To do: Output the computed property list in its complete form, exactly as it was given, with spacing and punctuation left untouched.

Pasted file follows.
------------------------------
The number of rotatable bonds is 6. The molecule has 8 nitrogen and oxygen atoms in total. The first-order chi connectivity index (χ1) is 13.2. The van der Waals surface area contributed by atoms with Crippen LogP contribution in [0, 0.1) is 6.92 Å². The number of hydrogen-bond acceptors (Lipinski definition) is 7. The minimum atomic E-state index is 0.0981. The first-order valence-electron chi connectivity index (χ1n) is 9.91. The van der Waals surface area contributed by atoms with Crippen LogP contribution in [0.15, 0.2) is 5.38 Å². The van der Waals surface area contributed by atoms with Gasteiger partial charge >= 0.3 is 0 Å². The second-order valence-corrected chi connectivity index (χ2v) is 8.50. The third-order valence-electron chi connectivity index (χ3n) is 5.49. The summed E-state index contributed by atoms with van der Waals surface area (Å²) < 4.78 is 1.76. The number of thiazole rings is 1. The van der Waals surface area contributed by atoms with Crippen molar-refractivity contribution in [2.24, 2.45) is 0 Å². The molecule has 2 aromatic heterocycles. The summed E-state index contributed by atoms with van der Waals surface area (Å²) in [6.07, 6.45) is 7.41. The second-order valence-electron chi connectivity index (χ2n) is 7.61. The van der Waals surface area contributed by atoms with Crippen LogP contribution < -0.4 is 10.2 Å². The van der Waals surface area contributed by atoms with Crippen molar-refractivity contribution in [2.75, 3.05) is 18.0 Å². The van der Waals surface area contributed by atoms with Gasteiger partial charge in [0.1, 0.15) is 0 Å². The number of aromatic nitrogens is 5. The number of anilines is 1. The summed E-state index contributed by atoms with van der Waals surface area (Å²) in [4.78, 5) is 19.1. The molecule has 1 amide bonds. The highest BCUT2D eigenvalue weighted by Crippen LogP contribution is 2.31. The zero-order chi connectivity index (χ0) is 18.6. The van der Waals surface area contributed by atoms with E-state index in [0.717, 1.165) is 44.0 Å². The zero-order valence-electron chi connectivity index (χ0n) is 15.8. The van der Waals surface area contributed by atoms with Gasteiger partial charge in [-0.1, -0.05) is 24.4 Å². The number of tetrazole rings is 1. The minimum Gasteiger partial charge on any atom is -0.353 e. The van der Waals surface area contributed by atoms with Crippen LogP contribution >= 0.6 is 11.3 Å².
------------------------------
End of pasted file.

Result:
The number of rotatable bonds is 6. The molecule has 8 nitrogen and oxygen atoms in total. The first-order chi connectivity index (χ1) is 13.2. The van der Waals surface area contributed by atoms with Crippen LogP contribution in [0, 0.1) is 6.92 Å². The number of hydrogen-bond acceptors (Lipinski definition) is 7. The minimum atomic E-state index is 0.0981. The first-order valence-electron chi connectivity index (χ1n) is 9.91. The van der Waals surface area contributed by atoms with Crippen LogP contribution in [0.15, 0.2) is 5.38 Å². The van der Waals surface area contributed by atoms with Gasteiger partial charge >= 0.3 is 0 Å². The second-order valence-corrected chi connectivity index (χ2v) is 8.50. The third-order valence-electron chi connectivity index (χ3n) is 5.49. The summed E-state index contributed by atoms with van der Waals surface area (Å²) < 4.78 is 1.76. The number of thiazole rings is 1. The van der Waals surface area contributed by atoms with Crippen molar-refractivity contribution in [2.24, 2.45) is 0 Å². The molecule has 2 aromatic heterocycles. The summed E-state index contributed by atoms with van der Waals surface area (Å²) in [6.07, 6.45) is 7.41. The second-order valence-electron chi connectivity index (χ2n) is 7.61. The van der Waals surface area contributed by atoms with Crippen LogP contribution < -0.4 is 10.2 Å². The van der Waals surface area contributed by atoms with Crippen molar-refractivity contribution in [2.75, 3.05) is 18.0 Å². The van der Waals surface area contributed by atoms with Gasteiger partial charge in [0.1, 0.15) is 0 Å². The number of aromatic nitrogens is 5. The number of anilines is 1. The summed E-state index contributed by atoms with van der Waals surface area (Å²) in [4.78, 5) is 19.1. The molecule has 1 amide bonds. The highest BCUT2D eigenvalue weighted by Crippen LogP contribution is 2.31. The zero-order chi connectivity index (χ0) is 18.6. The van der Waals surface area contributed by atoms with E-state index in [0.717, 1.165) is 44.0 Å². The zero-order valence-electron chi connectivity index (χ0n) is 15.8. The van der Waals surface area contributed by atoms with Gasteiger partial charge in [-0.1, -0.05) is 24.4 Å². The number of tetrazole rings is 1. The minimum Gasteiger partial charge on any atom is -0.353 e. The van der Waals surface area contributed by atoms with Crippen LogP contribution >= 0.6 is 11.3 Å².